Eye on Lansing: Snyder's budget process provides few specifics

By Kathy Barks Hoffman

Associated Press

LANSING, Mich. (AP) -- Michigan Gov. Rick Snyder's move to make the state budget "simple, fair and efficient" may instead be leaving the public in the dark about how its money will be spent.

The new Republican governor wants to roll the entire state budget into just two bills -- one for education and another for everything else, rather than considering most departments separately. His proposals offer few specifics, instead providing short lists of programs and a suggested level of spending for each.

Snyder said he's happy to share details on how he wants to spend the money in the state's $45.9 billion budget but doesn't see a need to lock every dime into a specific category. He wants the Legislature to "hold us accountable for delivering results to people, hold us accountable for showing transparency in where those dollars go and then let us be good managers."

The approach doesn't impair the ability to have a review of the dollars, he said, but allows departments "to be responsive and be creative and actually empower the employees."

But the governor's line items for programs and spending wouldn't be binding. That basically could allow unelected department heads rather than legislators to decide how the money should be spent, said Craig Thiel, state affairs director for the nonpartisan Citizens Research Council in Lansing.

"It's already ... difficult to follow the budget. I don't think that this makes it any easier," said Thiel, who often analyzes state spending. "Block grants is a good way to describe it. It's not even program budgeting."

The lack of specifics concerns citizen watchdog groups such as Common Cause Michigan. People really had a sense of what was being funded when they could see department budgets laid out program by program, said executive director Christina Kuo. Doing it Snyder's way "really goes against his commitment to open government and transparency."

Republican leaders in the House and Senate haven't publicly rejected the governor's budgeting system but have expressed reservations. House Speaker Jase Bolger of Marshall wants House appropriations subcommittees to continue to deal with specific budgetary line items such as corrections, environmental quality, higher education and community health.

Those budgets then could be "rolled up" into the two omnibus budget bills Snyder wants, Bolger spokesman Ari Adler said. But the bills would contain the extensive line items that legislators -- not Snyder -- approve.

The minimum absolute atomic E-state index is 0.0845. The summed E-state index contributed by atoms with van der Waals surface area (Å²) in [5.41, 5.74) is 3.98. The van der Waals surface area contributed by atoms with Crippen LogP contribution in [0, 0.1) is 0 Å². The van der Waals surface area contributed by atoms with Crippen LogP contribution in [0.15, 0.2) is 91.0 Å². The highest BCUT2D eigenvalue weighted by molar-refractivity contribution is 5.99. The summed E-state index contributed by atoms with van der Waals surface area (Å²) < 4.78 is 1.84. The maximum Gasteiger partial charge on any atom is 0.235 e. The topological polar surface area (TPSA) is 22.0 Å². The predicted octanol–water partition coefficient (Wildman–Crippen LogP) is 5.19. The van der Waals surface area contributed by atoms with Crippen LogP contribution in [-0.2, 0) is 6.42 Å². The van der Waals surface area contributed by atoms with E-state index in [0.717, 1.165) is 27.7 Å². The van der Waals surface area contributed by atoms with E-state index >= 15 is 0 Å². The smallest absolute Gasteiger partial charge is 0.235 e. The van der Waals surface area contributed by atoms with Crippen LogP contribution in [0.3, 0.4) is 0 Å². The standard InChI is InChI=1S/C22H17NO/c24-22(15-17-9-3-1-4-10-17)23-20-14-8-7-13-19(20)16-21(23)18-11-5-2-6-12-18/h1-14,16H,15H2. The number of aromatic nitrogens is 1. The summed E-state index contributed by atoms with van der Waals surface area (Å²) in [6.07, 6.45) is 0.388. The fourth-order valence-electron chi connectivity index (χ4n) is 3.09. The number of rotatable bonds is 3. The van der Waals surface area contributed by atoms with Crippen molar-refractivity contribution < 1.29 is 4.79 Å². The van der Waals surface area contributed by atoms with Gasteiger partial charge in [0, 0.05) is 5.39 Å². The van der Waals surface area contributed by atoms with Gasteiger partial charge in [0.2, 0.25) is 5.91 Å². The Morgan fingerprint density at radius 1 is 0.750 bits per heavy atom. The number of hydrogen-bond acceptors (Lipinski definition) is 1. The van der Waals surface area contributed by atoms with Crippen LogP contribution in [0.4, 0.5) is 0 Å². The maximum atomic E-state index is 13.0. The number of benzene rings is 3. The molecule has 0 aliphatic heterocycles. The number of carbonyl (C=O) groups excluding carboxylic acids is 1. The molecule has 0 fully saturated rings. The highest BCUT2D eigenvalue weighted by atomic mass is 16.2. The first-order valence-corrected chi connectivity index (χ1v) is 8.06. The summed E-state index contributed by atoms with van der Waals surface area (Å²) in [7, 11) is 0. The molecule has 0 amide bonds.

"Do we need to have as many line items as we've had in the past? Maybe not," Adler said. "But there certainly needs to be enough that the Legislature feels it's done due diligence on these budgets. Without line items, the responsibility really is being handed over to the administration."

Senate Majority Leader Randy Richardville said senators have told him they want to oversee bills for each department as they have in the past.

The governor said he isn't trying to make the state's spending plans murkier or take away lawmakers' budget oversight. But he wants to be held accountable on whether his administration is able to improve Michigan residents' health, education, safety and quality of life as measured by the Michigan Dashboard he has set up rather than whether he has spent money on programs lawmakers favor.

"You're still held accountable," Snyder told The Associated Press.

Richardville's reply: "My job is to look beyond the dashboard and under the hood."

John Cherry, who served in the Legislature for 20 years before becoming Gov. Jennifer Granholm's lieutenant governor, has seen the budget process from both the legislative and the executive branches. He, too, sees problems with Snyder's approach.

"You can probably argue that it is very efficient, but democracy isn't always the most efficient form of government," said Cherry, the Senate Democratic leader for eight years. "If it's all rolled up into one, that's not very transparent."

Cherry can understand Snyder's approach, even if he doesn't agree with it.

"It's always in the governor's best interest to consolidate . . . It really tends to cut the Legislature out of the picture," Cherry said. "People can't really see what is happening with a potential cut."

By keeping most of the discretion over how the money is spent, Snyder could move money within budget bills without having to ask lawmakers to approve any transfers. He also could eliminate funding for programs he doesn't like and move money to areas he prefers.

"There's this trade-off, we think, between the flexibility in administering programs and ... the transparency on where the dollars are being spent," Thiel said.

Snyder has asked lawmakers to approve the budget by May 31, four to six weeks earlier than it's traditionally done and months before the budget year starts Oct. 1. Budget hearings already have begun.

Jack Kresnak, president and CEO of Michigan's Children, is closely watching the proceedings while trying to keep the new governor from cutting too much money from education and children's services.

"There is something to be said for getting these budgets done in a timely manner and not dragging it out until the end of October like we've done in the past," Kresnak said. "On the other hand . . . there has to be transparency and scrutiny and a chance for the public to weigh in."

Published: Tue, Mar 15, 2011

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